“I think the existing trees and working around them have been the biggest obstacle. They have preservation orders on them, so we only had a small space for any heavy plant and we couldn’t bring in lots of cranes,” he says.
The new building has been modelled on the four-tiered horseshoe shape of the La Scala opera house in Milan. The tiers of seating take a “U” form, and the volume and surfaces have been designed to target an optimum reverberation time of 1.4 seconds.
A generous orchestra pit allows the orchestral sound to develop within, and the tiered seating butts into the 11m x 7.5m proscenium, creating intimacy between performers and audience. The side stages are large enough to provide for the three or four sets used in a single festival season.
The stage, taken with the side stages also offers the possibility of a “studio format” performance space, operating independently of the tiered auditorium. The doors to the five grand tier boxes are covered in gold leaf (1,275 sheets) and the balcony is also themed in silver.
The foyer atrium has 13 tree-like columns around it. Backstage accommodation provides all that is necessary for the performers, musicians and stage technicians including dressing rooms, green room, wig, prop and equipment stores, and an unloading dock.
As the theatre will mostly only be used in summer, the building is kept cool on warm nights by air passing through a subterranean labyrinth beneath the seats of the stalls. Heater batteries will be installed for future winter use, and warm air from the theatre will be recirculated with fresh air drawn in from outside.
“This is like a great big tube: the air comes in and gets cooled by the walls and then gets passed down to the stalled circle, and that goes round the walls. It’s designed to then come out under the seats and out through small vents,” Martin Smith explains.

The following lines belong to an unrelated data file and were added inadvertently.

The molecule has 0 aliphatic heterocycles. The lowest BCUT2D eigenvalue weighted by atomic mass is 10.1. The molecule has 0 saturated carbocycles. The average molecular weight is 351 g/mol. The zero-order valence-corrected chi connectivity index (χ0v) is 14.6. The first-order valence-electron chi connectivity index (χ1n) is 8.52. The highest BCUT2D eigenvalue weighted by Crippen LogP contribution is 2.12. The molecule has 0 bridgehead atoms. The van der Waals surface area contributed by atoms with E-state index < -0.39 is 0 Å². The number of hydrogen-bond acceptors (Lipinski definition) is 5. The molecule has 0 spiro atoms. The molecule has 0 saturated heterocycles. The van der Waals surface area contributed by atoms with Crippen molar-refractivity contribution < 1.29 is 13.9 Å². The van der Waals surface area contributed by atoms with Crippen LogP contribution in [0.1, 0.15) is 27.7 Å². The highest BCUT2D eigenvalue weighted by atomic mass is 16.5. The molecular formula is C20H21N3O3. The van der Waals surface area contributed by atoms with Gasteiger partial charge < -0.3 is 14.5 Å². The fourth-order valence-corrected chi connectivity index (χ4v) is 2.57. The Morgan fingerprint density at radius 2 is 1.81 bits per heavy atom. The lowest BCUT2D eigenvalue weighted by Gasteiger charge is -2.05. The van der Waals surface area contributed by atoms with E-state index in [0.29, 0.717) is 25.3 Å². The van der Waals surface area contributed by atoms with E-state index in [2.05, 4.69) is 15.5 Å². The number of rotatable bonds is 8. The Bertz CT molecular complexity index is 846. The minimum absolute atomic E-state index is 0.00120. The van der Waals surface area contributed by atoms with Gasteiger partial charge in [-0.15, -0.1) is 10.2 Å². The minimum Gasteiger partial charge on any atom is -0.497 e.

Looking ahead, he says he’ll be there proudly for opening night and is sure that a new round of fundraising will be successful once people have seen the building and the opera company in performance.
West Horsley Place: stages through the ages
Elizabeth I’s 1559 visit proved to be quite a performance.
Through his own research, R&J Smith’s Martin Smith discovered that West Horsley Place was once home to a now-forgotten 16th-century theatre, built to a tight deadline to entertain Elizabeth I.
Smith found documents that showed that, as well as entertaining Henry VIII, the estate was later visited by his daughter for a season of “revels”.
The queen arrived to visit her childhood friend, Elizabeth Fitzgerald, wife of Edward Fiennes de Clinton, Earl of Lincoln and Lord High Admiral, on 17 August 1559. Before her arrival, Thomas Cawarden, Master of Revels and Tents, was sent ahead to create the setting for an Elizabethan arts festival, building a permanent theatre in the grounds.
West Horsley Place in 1912, painted by James S Ogilvy
Accounts list that preparations began on 23 July for a “masque” performance, called Shipmen and Maids of the Country.